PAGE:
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“Boom Boom” Mancini title reign began 37 years ago Wednesday

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“Boom Boom” Mancini title reign began 37 years ago Wednesday

Mark J. Rebilas-USA TODAY Sports

“Boom Boom” Mancini title reign began 37 years ago Wednesday

One of the iconic smaller weight fighters of the last 50 years became a world champion for the first time 37 years ago Wednesday. That’s when Ray “Boom Boom” Mancini scored a spectacular first-round TKO that launched him into worldwide boxing stardom.

Mancini, who hails from Youngstown, Ohio, had been an up and coming lightweight contender in the early 1980s rising to a 20 – 0. That’s when he was beaten on a 14th round technical stoppage by legendary lightweight champion Alexis Arguello.

Undaunted, Mancini bounced back from that loss with two knockout wins and entered the ring in Las Vegas, Nevada on Saturday afternoon May 8, 1982, looking to take advantage of his second attempt at winning the championship.

The champion that day was Arturo Frias of California, who had just recently captured the WBA belt the previous year. Frias had successfully defended the title in late January by winning a technical decision after 9 rounds over Ernesto Espana.

That set the stage for an electric one round fight at the Aladdin Hotel and Casino televised all over the country by CBS. Their legendary team of Tim Ryan and Gil Clancy were on the call of one of the most memorable first rounds ever.  Relive it here:

After being staggered and nearly dropped, Mancini put on a furious punching display scoring a knockdown of Frias late in the first round. As the video showed, Frias was clearly dazed and bleeding, as referee Richard Greene counted in front of him.  Then, seconds later, Mancini was swarming the champ, again, along the ropes. A barrage of punches from “Boom Boom” went unanswered forcing Greene to jump in and wave the fight off at 2:54 of the opening round.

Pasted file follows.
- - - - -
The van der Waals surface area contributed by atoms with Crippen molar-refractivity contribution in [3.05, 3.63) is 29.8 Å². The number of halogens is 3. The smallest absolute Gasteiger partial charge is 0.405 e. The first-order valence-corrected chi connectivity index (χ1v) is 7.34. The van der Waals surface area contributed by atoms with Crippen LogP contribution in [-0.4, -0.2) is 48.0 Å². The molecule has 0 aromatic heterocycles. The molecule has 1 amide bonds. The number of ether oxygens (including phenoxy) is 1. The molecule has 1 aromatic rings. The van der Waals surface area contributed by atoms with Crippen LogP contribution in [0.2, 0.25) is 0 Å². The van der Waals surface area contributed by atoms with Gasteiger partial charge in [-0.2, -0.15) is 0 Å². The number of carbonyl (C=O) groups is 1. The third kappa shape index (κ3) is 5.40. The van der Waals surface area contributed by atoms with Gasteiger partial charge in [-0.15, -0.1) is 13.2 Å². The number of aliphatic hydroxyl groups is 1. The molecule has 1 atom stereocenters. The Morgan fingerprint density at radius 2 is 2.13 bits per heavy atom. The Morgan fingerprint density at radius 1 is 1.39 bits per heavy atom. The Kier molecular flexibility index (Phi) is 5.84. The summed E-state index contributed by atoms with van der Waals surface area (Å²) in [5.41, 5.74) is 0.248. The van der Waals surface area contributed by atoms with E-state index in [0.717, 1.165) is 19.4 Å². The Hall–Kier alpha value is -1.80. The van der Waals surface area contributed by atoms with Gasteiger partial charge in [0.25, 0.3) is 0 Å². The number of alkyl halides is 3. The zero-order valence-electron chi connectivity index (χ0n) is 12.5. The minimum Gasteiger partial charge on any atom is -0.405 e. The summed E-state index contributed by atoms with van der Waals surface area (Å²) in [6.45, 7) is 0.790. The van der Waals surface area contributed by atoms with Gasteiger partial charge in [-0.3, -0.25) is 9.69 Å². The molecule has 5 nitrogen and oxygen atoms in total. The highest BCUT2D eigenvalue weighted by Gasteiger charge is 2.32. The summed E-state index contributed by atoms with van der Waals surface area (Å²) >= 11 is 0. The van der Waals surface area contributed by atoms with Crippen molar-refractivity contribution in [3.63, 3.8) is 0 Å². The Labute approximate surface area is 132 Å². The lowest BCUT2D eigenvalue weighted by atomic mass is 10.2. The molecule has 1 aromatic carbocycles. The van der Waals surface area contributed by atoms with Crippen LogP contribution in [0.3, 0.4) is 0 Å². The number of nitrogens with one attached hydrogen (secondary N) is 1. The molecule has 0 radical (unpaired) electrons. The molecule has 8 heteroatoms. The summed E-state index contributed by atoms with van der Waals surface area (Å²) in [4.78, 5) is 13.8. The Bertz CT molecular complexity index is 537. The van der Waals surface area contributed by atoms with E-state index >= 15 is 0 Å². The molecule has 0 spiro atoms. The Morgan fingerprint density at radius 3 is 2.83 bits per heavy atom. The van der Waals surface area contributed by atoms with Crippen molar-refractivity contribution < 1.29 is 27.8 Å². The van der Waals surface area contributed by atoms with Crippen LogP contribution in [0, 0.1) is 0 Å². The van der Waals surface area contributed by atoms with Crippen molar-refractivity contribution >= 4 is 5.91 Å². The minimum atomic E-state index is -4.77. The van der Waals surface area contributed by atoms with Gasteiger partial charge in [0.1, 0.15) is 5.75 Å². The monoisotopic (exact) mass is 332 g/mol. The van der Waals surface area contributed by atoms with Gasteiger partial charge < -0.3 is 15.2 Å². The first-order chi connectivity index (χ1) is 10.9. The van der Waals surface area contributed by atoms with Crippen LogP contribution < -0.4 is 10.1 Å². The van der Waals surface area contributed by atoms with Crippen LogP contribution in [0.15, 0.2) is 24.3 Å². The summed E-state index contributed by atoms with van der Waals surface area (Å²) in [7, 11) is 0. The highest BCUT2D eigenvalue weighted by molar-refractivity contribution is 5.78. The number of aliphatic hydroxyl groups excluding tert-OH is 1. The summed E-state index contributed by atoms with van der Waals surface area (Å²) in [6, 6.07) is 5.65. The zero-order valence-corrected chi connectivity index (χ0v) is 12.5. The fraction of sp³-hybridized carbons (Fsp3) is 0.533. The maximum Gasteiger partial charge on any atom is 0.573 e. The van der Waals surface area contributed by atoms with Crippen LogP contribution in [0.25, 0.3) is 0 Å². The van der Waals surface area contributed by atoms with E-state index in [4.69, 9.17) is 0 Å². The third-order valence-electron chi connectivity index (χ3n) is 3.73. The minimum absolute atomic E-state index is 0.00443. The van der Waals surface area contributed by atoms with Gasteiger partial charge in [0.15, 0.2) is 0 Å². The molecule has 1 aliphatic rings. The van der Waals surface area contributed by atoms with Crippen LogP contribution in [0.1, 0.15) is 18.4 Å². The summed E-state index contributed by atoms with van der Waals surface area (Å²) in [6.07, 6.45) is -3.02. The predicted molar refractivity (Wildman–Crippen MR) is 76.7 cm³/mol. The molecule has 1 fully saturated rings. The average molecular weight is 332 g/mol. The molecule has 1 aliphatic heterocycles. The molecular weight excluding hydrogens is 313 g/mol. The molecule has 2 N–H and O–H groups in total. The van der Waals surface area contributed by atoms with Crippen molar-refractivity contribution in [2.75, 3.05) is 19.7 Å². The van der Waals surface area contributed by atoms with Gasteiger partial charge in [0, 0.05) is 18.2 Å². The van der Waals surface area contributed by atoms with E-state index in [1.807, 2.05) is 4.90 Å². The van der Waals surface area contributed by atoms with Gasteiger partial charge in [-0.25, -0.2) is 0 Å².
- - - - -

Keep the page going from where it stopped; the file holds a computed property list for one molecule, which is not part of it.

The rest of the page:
The jubilant scene in the ring immediately after the stoppage, showed Mancini’s wild popularity already. Then, on that Youtube clip, you see a brief interview with his father about Ray fulfilling his father’s dream that he might someday win a World Championship.

Tragically, after Mancini defended the title once in the summer, the afternoon of November 13th, 1982, again in Las Vegas, he fought against South Korean Challenger Duk-koo Kim. Kim and Mancini held an amazing battle, where many believe Kim was winning heading into the late rounds.

Then, Mancini wore Kim down and nearly knocked him out at the end of the 13th round. The bell sounded for round 14 and Mancini darted across the ring knocking Kim down and eventually, out inside of :20 seconds. Kim was helped to a stool, but later had swelling on the brain, went into a coma and died from his injuries that’s faithful day in the Vegas desert.

Mancini attended Kim’s funeral in South Korea and said to the media that he was devastated by what happened. He continued to fight, however, and won four more times to improve to 29-1. That’s when Mancini was upset in June of 1984, by Livingstone Bramble on a late round TKO. Bramble also beat Mancini in the rematch by unanimous decision in February of 1985. He would fight two more times against Hector Camacho and Greg Haugen, losing both before retiring at age 41 with a 29 – 5 record.

Still, Mancini’s furious first-round TKO over Frias in May of 1982, began his championship reign, and is still one of the more memorable one round fights in modern boxing history.

A veteran broadcaster of over 25 years, T.J. has been a fight fan longer than that! He’s the host of the “Big Fight Weekend” podcast and will go “toe to toe” with anyone who thinks that Marvin Hagler beat Sugar Ray Leonard or that Tyson, Lennox Lewis or Deontay Wilder could have beaten Ali!

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